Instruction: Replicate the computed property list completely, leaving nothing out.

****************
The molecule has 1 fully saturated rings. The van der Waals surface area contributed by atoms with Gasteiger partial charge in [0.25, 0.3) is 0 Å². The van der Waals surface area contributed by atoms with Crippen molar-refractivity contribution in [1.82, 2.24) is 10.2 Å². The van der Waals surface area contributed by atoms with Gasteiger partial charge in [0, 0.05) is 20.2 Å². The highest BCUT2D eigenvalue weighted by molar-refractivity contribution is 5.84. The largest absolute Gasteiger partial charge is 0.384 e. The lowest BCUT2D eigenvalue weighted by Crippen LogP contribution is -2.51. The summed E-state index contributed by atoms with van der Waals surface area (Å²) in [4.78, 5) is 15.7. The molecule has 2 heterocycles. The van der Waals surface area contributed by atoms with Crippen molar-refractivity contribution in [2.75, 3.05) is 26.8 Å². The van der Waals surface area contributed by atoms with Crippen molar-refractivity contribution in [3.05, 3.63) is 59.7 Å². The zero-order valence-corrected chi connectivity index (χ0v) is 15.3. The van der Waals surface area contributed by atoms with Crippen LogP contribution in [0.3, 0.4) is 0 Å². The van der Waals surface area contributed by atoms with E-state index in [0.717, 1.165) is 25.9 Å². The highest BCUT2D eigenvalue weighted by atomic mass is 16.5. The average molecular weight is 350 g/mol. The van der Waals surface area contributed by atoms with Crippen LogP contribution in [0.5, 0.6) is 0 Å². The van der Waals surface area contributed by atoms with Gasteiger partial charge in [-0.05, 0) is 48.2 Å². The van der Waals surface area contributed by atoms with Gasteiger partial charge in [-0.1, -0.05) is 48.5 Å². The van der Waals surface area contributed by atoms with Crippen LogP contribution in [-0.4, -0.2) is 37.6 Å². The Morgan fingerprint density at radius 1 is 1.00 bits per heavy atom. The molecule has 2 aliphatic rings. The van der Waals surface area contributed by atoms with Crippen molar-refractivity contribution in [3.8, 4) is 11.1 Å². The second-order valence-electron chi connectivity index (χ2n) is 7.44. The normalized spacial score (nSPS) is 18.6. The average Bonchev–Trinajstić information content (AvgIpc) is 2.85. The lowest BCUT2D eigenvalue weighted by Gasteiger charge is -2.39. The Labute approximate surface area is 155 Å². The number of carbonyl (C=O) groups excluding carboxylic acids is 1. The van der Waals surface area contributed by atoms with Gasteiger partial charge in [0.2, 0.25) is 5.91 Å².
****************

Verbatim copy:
The molecule has 1 fully saturated rings. The van der Waals surface area contributed by atoms with Gasteiger partial charge in [0.25, 0.3) is 0 Å². The van der Waals surface area contributed by atoms with Crippen molar-refractivity contribution in [1.82, 2.24) is 10.2 Å². The van der Waals surface area contributed by atoms with Gasteiger partial charge in [0, 0.05) is 20.2 Å². The highest BCUT2D eigenvalue weighted by molar-refractivity contribution is 5.84. The largest absolute Gasteiger partial charge is 0.384 e. The lowest BCUT2D eigenvalue weighted by Crippen LogP contribution is -2.51. The summed E-state index contributed by atoms with van der Waals surface area (Å²) in [4.78, 5) is 15.7. The molecule has 2 heterocycles. The van der Waals surface area contributed by atoms with Crippen molar-refractivity contribution in [2.75, 3.05) is 26.8 Å². The van der Waals surface area contributed by atoms with Crippen molar-refractivity contribution in [3.05, 3.63) is 59.7 Å². The zero-order valence-corrected chi connectivity index (χ0v) is 15.3. The van der Waals surface area contributed by atoms with Crippen LogP contribution in [0.3, 0.4) is 0 Å². The van der Waals surface area contributed by atoms with E-state index in [0.717, 1.165) is 25.9 Å². The highest BCUT2D eigenvalue weighted by atomic mass is 16.5. The average molecular weight is 350 g/mol. The van der Waals surface area contributed by atoms with Crippen LogP contribution in [0.5, 0.6) is 0 Å². The van der Waals surface area contributed by atoms with Gasteiger partial charge in [-0.05, 0) is 48.2 Å². The van der Waals surface area contributed by atoms with Gasteiger partial charge in [-0.1, -0.05) is 48.5 Å². The van der Waals surface area contributed by atoms with Crippen LogP contribution in [-0.4, -0.2) is 37.6 Å². The Morgan fingerprint density at radius 1 is 1.00 bits per heavy atom. The molecule has 2 aliphatic rings. The van der Waals surface area contributed by atoms with Crippen molar-refractivity contribution in [3.8, 4) is 11.1 Å². The second-order valence-electron chi connectivity index (χ2n) is 7.44. The normalized spacial score (nSPS) is 18.6. The average Bonchev–Trinajstić information content (AvgIpc) is 2.85. The lowest BCUT2D eigenvalue weighted by Gasteiger charge is -2.39. The Labute approximate surface area is 155 Å². The number of carbonyl (C=O) groups excluding carboxylic acids is 1. The van der Waals surface area contributed by atoms with Gasteiger partial charge in [0.2, 0.25) is 5.91 Å².